The U.S. electrical power grid includes energy generation, energy
transmission, and energy end-users in factories, cities, towns and
homes. Energy generation includes coal, gas and oil-fired
plants, nuclear plants, hydroelectric power at dams, and wind and solar
"farms". Transmission includes the long-distance wires of transmission towers,
the power transformers where power is drawn off, and the wires within
local utilities to the end users.
This grid is vulnerable to cyber attacks from state and individual actors on the computer systems that control the energy generation and transmission. It is also vulnerable to electromagnetic pulse (EMP) coming naturally from the Sun or artificially from detonation of nuclear weapons at an altitude of about 250 miles above the Earth. An EMP induces a high-voltage surge in wiring, overcoming normal surge arresters and burning out whatever systems they may be attached to such as power transformers, household electrical systems, computers, water pumps, water heaters, automobile computers, gasoline pumps, etc.
Our utilities are also vulnerable to physical attack, such as rifle attack on power transformer stations. This has already taken place.
Cyber, physical and EMP attacks can also affect electrical equipment including satellites, computers, automobiles and trucks. Many businesses and agencies of government have back-up power generation, but an EMP can disrupt that if it is wired in when the attack happens.
Without power it is much harder to produce or deliver food, medicines or consumer goods, operate emergency services, or communicate. Banking and telephones may be shut down, stores may run out of food within a week, and medicines will be depleted within one week to a month. First responders such as ambulances, police and fire trucks may stop unless they are protected against EMP.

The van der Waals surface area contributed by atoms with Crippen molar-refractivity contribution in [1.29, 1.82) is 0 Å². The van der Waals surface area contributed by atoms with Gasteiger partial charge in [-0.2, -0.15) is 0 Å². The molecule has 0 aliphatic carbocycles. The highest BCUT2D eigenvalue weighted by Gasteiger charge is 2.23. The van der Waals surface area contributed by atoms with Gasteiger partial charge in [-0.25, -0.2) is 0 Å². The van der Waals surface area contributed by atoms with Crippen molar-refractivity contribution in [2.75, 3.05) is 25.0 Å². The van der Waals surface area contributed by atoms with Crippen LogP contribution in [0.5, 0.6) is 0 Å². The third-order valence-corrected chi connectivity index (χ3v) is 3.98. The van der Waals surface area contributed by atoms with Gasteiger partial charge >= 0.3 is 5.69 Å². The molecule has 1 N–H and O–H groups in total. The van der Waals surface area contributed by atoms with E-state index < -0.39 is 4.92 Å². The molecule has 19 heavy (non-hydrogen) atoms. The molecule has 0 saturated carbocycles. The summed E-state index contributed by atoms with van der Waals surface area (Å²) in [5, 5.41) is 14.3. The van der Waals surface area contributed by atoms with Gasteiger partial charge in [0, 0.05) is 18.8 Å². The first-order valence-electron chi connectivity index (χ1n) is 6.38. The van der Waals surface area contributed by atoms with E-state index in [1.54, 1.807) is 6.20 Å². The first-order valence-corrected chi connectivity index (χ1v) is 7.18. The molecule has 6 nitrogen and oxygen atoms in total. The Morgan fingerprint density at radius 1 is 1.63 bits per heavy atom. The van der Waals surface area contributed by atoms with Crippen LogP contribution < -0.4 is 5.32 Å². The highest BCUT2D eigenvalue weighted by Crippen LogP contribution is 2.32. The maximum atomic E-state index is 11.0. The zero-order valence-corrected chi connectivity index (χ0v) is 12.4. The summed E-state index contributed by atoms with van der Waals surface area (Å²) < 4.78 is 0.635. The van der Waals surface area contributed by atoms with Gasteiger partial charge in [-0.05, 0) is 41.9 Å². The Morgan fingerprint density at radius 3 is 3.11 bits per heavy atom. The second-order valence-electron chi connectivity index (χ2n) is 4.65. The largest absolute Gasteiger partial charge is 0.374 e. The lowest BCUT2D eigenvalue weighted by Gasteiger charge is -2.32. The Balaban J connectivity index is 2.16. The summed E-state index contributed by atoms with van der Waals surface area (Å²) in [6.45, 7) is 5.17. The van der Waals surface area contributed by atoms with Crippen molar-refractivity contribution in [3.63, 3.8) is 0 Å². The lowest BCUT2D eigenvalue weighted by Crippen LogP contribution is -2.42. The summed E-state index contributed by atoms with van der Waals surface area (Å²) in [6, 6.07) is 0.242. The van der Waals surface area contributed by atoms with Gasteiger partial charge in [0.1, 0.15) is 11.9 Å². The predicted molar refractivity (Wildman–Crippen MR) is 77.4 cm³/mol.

It is possible to "harden" the electrical grid, home electrical systems, cars and trucks so EMP will not affect them as much. The military has hardened many of its war-fighting and communications systems, but the civilian world has done very little. The utilities companies say it is the duty of the federal government to pay to harden electric systems, while the government says it is the business of the electric utilities, which are private businesses, to harden their own systems. In the meantime citizen groups in some states are taking it upon themselves to get their grids hardened. These include Texas, Virginia, Maine, Florida, New York, Oklahoma, Alaska and Alabama. To see the Alabama effort, go to PowerGridDefense.org
Chairman - Gregory H. Allison, HAL5 Founder
Co-Chairman / Scientist - Edward B. Kiker
Secretary - Vacant
Outreach - Col. Victor P. Budura, Jr. USAF Retired
Texas Outreach - David Christensen
AIAA Contact - Brandon Stiltner
Infra Gard Contact - Paul E. Daymond
The Huntsville Alabama L5 Society (HAL5) forms the nucleus of the Power Grid Defense Conference Committee. Other organizations we are working to be involved with are:
Should you wish to contact us via email: firstname.lastname@example.org
Greg Allison, Power Grid Defense Committee Alabama
c/o Huntsville Alabama L5 Society
PO Box 22413
Huntsville, AL 35814
Website: www.powergriddefense.org, www.HAL5.org